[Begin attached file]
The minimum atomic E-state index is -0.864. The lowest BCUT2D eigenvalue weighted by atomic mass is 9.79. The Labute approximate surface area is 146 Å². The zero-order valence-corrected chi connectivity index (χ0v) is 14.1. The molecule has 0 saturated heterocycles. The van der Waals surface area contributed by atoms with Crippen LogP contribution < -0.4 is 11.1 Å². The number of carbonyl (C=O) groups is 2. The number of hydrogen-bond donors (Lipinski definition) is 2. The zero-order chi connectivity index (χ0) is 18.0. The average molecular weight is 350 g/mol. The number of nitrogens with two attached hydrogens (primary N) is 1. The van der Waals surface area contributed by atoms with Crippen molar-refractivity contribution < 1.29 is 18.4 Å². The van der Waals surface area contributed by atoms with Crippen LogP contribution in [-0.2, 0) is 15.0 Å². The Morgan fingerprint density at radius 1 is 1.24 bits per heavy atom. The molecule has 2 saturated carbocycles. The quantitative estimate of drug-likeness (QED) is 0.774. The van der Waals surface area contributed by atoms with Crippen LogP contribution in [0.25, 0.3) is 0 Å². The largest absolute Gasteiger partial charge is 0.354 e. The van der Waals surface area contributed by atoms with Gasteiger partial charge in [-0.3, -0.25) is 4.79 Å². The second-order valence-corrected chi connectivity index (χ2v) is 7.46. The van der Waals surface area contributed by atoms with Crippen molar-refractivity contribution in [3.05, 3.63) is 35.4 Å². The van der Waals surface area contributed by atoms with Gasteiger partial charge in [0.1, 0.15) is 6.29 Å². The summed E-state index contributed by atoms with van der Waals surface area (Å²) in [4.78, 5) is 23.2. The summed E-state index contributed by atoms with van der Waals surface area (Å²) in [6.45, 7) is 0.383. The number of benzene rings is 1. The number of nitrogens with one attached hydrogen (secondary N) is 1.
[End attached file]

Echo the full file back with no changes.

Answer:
The minimum atomic E-state index is -0.864. The lowest BCUT2D eigenvalue weighted by atomic mass is 9.79. The Labute approximate surface area is 146 Å². The zero-order valence-corrected chi connectivity index (χ0v) is 14.1. The molecule has 0 saturated heterocycles. The van der Waals surface area contributed by atoms with Crippen LogP contribution < -0.4 is 11.1 Å². The number of carbonyl (C=O) groups is 2. The number of hydrogen-bond donors (Lipinski definition) is 2. The zero-order chi connectivity index (χ0) is 18.0. The average molecular weight is 350 g/mol. The number of nitrogens with two attached hydrogens (primary N) is 1. The van der Waals surface area contributed by atoms with Crippen molar-refractivity contribution < 1.29 is 18.4 Å². The van der Waals surface area contributed by atoms with Crippen LogP contribution in [-0.2, 0) is 15.0 Å². The Morgan fingerprint density at radius 1 is 1.24 bits per heavy atom. The molecule has 2 saturated carbocycles. The quantitative estimate of drug-likeness (QED) is 0.774. The van der Waals surface area contributed by atoms with Crippen LogP contribution in [0.25, 0.3) is 0 Å². The largest absolute Gasteiger partial charge is 0.354 e. The van der Waals surface area contributed by atoms with Gasteiger partial charge in [-0.3, -0.25) is 4.79 Å². The second-order valence-corrected chi connectivity index (χ2v) is 7.46. The van der Waals surface area contributed by atoms with Crippen molar-refractivity contribution in [3.05, 3.63) is 35.4 Å². The van der Waals surface area contributed by atoms with Gasteiger partial charge in [0.1, 0.15) is 6.29 Å². The summed E-state index contributed by atoms with van der Waals surface area (Å²) in [4.78, 5) is 23.2. The summed E-state index contributed by atoms with van der Waals surface area (Å²) in [6.45, 7) is 0.383. The number of benzene rings is 1. The number of nitrogens with one attached hydrogen (secondary N) is 1.